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Thread: High Voltage Transformer Feeder

  1. #1
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    High Voltage Transformer Feeder

    OK, I'm specifying a 12KV feeder for a 2500KVA transformer. I was wondering if this sounds like the right way to go:

    2500KVA/12KV/sqrt(3) *1.25 = 150 amps primary OCP. So I would use #2 copper XLP based on table 310.77. (I never know if this table applies to 3 conductors in a single burried conduit).

    From the notes on table 310.64, I would assume it would be safe to use 133% although I'm not sure if the loop I am taking power from is grounded or not.

    From Southwire, I got a cut sheet on their XLP cable:

    http://appprod.southwire.com/Product...rodcatsheet105

    It looks like #2 has about a 1" diameter. Thats 0.79 square inches. If I put 3 of these into a single conduit, I need 2.4% of conduit area at 40% fill. So it looks like a 3" conduit will work (see edit below).

    Or would it be better to install one cable in each of 3 conduits? Can I do that with metal conduit, or would that have to be PVC?

    A couple of more questions: Whats the difference between XLP and EPR? Would one be better for this than the other? How about the difference between "Tape" and "Wire" sheilds?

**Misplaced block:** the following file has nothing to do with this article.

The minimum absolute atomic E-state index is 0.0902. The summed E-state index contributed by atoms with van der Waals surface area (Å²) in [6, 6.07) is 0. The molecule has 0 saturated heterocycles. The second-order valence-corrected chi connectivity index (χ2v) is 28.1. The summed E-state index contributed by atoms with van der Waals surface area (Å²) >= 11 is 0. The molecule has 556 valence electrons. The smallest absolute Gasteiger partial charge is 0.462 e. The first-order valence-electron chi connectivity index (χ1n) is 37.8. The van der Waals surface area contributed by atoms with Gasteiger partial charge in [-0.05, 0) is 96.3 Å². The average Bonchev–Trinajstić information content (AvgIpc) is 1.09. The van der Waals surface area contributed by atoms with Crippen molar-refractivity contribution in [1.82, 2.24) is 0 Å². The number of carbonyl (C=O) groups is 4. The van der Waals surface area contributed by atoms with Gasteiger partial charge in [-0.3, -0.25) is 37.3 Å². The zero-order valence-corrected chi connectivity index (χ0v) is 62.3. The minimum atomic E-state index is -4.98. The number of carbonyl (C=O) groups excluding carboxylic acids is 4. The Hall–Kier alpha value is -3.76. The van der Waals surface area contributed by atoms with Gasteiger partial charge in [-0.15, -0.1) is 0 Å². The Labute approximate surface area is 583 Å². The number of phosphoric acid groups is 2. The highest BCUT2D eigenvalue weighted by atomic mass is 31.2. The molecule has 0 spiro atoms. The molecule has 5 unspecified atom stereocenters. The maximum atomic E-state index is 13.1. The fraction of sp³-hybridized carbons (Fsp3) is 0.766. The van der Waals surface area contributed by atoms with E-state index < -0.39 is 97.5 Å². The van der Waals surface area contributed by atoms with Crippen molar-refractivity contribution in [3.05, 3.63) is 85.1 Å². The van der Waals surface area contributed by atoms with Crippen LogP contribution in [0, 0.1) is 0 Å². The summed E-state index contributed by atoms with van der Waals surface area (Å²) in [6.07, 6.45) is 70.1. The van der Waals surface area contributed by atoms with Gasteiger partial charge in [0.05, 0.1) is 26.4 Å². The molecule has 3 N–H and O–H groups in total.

Steve

    Edit:

    I already see that jambing might be a problem, so it looks like it is 4" conduit.
    Last edited by steve66; 08-23-06 at 05:56 PM.

  2. #2
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    Quote Originally Posted by steve66
    It looks like #2 has about a 1" diameter. Thats 0.79 square inches. If I put 3 of these into a single conduit, I need 2.4% of conduit area at 40% fill. So it looks like a 3" conduit will work (see edit below).

    Or would it be better to install one cable in each of 3 conduits? Can I do that with metal conduit, or would that have to be PVC?

    A couple of more questions: Whats the difference between XLP and EPR? Would one be better for this than the other? How about the difference between "Tape" and "Wire" sheilds?

    Steve

    Edit:

    I already see that jambing might be a problem, so it looks like it is 4" conduit.
    Steve I think you'd be happy with 4", but you are performing the right calculations. I prefer one conduit for all cables, including neutral/ground, but a local utility in our area uses 3 conduits with a hot wire and neutral/ground in each. I specify wire shield over tape shield, but don't have a problem with either.